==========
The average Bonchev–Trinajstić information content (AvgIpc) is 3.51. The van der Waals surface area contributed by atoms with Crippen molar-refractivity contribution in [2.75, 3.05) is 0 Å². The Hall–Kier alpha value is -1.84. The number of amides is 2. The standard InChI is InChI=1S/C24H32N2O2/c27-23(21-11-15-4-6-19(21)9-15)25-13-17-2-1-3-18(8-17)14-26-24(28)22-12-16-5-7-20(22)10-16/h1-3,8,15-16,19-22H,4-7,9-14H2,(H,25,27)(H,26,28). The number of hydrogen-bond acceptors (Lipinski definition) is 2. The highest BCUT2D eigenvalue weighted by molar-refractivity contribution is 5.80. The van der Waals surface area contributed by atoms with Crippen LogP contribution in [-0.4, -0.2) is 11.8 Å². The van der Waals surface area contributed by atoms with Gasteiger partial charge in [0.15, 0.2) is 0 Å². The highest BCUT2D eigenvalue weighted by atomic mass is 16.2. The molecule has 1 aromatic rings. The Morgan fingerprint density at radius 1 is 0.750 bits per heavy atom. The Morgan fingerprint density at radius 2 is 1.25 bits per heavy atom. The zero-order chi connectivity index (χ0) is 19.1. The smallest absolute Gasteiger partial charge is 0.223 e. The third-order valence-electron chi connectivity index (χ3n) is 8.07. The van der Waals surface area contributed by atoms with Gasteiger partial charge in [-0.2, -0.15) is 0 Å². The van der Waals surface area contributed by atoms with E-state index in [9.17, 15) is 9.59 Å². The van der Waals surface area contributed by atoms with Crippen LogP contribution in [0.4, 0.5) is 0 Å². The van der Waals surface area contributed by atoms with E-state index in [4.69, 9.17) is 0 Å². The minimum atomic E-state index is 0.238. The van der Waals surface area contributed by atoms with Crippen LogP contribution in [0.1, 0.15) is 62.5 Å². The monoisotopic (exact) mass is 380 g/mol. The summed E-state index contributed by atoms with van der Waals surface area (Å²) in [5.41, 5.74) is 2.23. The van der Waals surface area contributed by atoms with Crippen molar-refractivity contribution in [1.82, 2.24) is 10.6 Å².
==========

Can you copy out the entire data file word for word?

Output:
The average Bonchev–Trinajstić information content (AvgIpc) is 3.51. The van der Waals surface area contributed by atoms with Crippen molar-refractivity contribution in [2.75, 3.05) is 0 Å². The Hall–Kier alpha value is -1.84. The number of amides is 2. The standard InChI is InChI=1S/C24H32N2O2/c27-23(21-11-15-4-6-19(21)9-15)25-13-17-2-1-3-18(8-17)14-26-24(28)22-12-16-5-7-20(22)10-16/h1-3,8,15-16,19-22H,4-7,9-14H2,(H,25,27)(H,26,28). The number of hydrogen-bond acceptors (Lipinski definition) is 2. The highest BCUT2D eigenvalue weighted by molar-refractivity contribution is 5.80. The van der Waals surface area contributed by atoms with Crippen LogP contribution in [-0.4, -0.2) is 11.8 Å². The van der Waals surface area contributed by atoms with Gasteiger partial charge in [0.15, 0.2) is 0 Å². The highest BCUT2D eigenvalue weighted by atomic mass is 16.2. The molecule has 1 aromatic rings. The Morgan fingerprint density at radius 1 is 0.750 bits per heavy atom. The Morgan fingerprint density at radius 2 is 1.25 bits per heavy atom. The zero-order chi connectivity index (χ0) is 19.1. The smallest absolute Gasteiger partial charge is 0.223 e. The third-order valence-electron chi connectivity index (χ3n) is 8.07. The van der Waals surface area contributed by atoms with Gasteiger partial charge in [-0.2, -0.15) is 0 Å². The van der Waals surface area contributed by atoms with E-state index in [9.17, 15) is 9.59 Å². The van der Waals surface area contributed by atoms with Crippen LogP contribution in [0.4, 0.5) is 0 Å². The van der Waals surface area contributed by atoms with E-state index in [4.69, 9.17) is 0 Å². The minimum atomic E-state index is 0.238. The van der Waals surface area contributed by atoms with Crippen LogP contribution in [0.1, 0.15) is 62.5 Å². The monoisotopic (exact) mass is 380 g/mol. The summed E-state index contributed by atoms with van der Waals surface area (Å²) in [5.41, 5.74) is 2.23. The van der Waals surface area contributed by atoms with Crippen molar-refractivity contribution in [1.82, 2.24) is 10.6 Å².